Stedman and Hutchinson, comps. A Library of American Literature: An Anthology in Eleven Volumes. 1891. Vols. IXXI: Literature of the Republic, Part IV., 18611889
The Notorious Jumping Frog of Calaveras County
By Mark Twain (Samuel Langhorne Clemens) (18351910)
[Born in Florida, Mo., 1835. Died in Redding, Conn., 1910. The Jumping Frog, and Other Sketches. By Mark Twain. 1867.]
IN compliance with the request of a friend of mine, who wrote me from the East, I called on good-natured, garrulous old Simon Wheeler, and inquired after my friends friend, Leonidas W. Smiley, as requested to do, and I hereunto append the result. I have a lurking suspicion that Leonidas W. Smiley is a myth; that my friend never knew such a personage; and that he only conjectured that, if I asked old Wheeler about him, it would remind him of his infamous Jim Smiley, and he would go to work and bore me to death with some exasperating reminiscence of him as long and as tedious as it should be useless to me. If that was the design, it succeeded.
I found Simon Wheeler dozing comfortably by the bar-room stove of the dilapidated tavern in the decayed mining camp of Angels, and I noticed that he was fat and bald-headed, and had an expression of winning gentleness and simplicity upon his tranquil countenance. He roused up and gave me good-day. I told him a friend of mine had commissioned me to make some inquiries about a cherished companion of his boyhood, named Leonidas W. SmileyRev. Leonidas W. Smileya young minister of the gospel, who he had heard was at one time a resident of Angels Camp. I added that, if Mr. Wheeler could tell me anything about this Rev. Leonidas W. Smiley, I would feel under many obligations to him.
Simon Wheeler backed me into a corner and blockaded me there with his chair, and then sat down and reeled off the monotonous narrative which follows this paragraph. He never smiled, he never frowned, he never changed his voice from the gentle-flowing key to which he tuned his initial sentence, he never betrayed the slightest suspicion of enthusiasm; but all through the interminable narrative there ran a vein of impressive earnestness and sincerity which showed me plainly that, so far from his imagining that there was anything ridiculous or funny about his story, he regarded it as a really important matter, and admired its two heroes as men of transcendent genius in finesse. I let him go on in his own way, and never interrupted him once.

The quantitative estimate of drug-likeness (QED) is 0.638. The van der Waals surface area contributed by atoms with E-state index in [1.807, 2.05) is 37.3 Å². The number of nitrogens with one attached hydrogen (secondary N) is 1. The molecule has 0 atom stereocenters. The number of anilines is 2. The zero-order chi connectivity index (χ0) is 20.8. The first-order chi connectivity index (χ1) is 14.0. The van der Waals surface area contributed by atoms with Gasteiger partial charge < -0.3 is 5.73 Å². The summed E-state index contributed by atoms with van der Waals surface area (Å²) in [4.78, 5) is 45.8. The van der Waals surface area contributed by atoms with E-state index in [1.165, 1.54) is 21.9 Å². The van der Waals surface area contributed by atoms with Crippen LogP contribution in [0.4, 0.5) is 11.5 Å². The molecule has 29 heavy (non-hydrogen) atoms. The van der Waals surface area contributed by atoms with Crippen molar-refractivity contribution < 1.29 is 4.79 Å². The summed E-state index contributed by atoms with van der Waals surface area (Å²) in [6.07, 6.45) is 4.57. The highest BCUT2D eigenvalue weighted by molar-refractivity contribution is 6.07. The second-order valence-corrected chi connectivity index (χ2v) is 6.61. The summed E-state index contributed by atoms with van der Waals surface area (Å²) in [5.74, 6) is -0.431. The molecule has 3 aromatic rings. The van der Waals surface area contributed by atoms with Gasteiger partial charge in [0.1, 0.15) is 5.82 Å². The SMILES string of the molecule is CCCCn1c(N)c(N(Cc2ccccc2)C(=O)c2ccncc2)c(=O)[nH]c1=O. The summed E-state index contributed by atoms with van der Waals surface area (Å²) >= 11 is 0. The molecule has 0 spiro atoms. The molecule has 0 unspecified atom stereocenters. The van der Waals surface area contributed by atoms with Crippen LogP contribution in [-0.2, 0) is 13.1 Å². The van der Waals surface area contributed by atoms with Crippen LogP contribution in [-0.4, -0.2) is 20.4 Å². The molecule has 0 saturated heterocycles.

Rev. Leonidas W. Hm, Reverend Lewell, there was a feller here once by the name of Jim Smiley, in the winter of 49, or maybe it was the spring of 50I dont recollect exactly, somehow, though what makes me think it was one or the other, is because I remember the big flume warnt finished when he first come to the camp; but anyway, he was the curiousest man about, always betting on anything that turned up you ever see, if he could get anybody to bet on the other side; and if he couldnt, hed change sides. Any way that suited the other side would suit himany way, just sos he got a bet, he was satisfied. But still he was lucky, uncommon lucky; he most always come out winner. He was always ready, and laying for a chance; there couldnt be no solitry thing mentioned but that fellerd offer to bet on it, and take ary side you please, as I was just telling you. If there was a horse-race, youd find him flush or youd find him busted at the end of it; if there was a dog-fight, hed bet on it; if there was a cat-fight, hed bet on it; if there was a chicken-fight, hed bet on it; why, if there was two birds setting on a fence, he would bet you which one would fly first; or if there was a camp-meeting, he would be there reglar to bet on Parson Walker, which he judged to be the best exhorter about here; and so he was, too, and a good man. If he even see a straddle-bug start to go anywheres, he would bet you how long it would take him to get toto wherever he was going to; and if you took him up he would foiler that straddle-bug to Mexico, but what he would find out where he was bound for, and how long he was on the road. Lots of the boys here has seen that Smiley, and can tell you about him. Why, it never made no difference to himhed bet any thingthe dangdest feller. Parson Walkers wife laid very sick once for a good while, and it seemed as if they warnt going to save her; but one morning he come in, and Smiley up and asked him how she was, and he said she was considable betterthank the Lord for his infnit mercy!and coming on so smart that, with the blessing of Provdence, shed get well yet; and Smiley, before he thought, says, Well, Ill resk two-and-a-half she dont, anyway.
Thish-yer Smiley had a marethe boys called her the fifteen-minute nag, but that was only in fun, you know, because of course she was faster than thatand he used to win money on that horse, for all she was so slow, and always had the asthma, or the distemper, or the consumption, or something of that kind. They used to give her two or three hundred yards start, and then pass her under way; but always at the fag-end of the race shed get excited and desperate-like, and come cavorting and straddling up, and scattering her legs around limber, sometimes in the air, and sometimes out to one side amongst the fences, and kicking up m-o-r-e dust and raising m-o-r-e racket with her coughing and sneezing and blowing her noseand always fetch up at the stand just about a neck ahead, as near as you could cipher it down.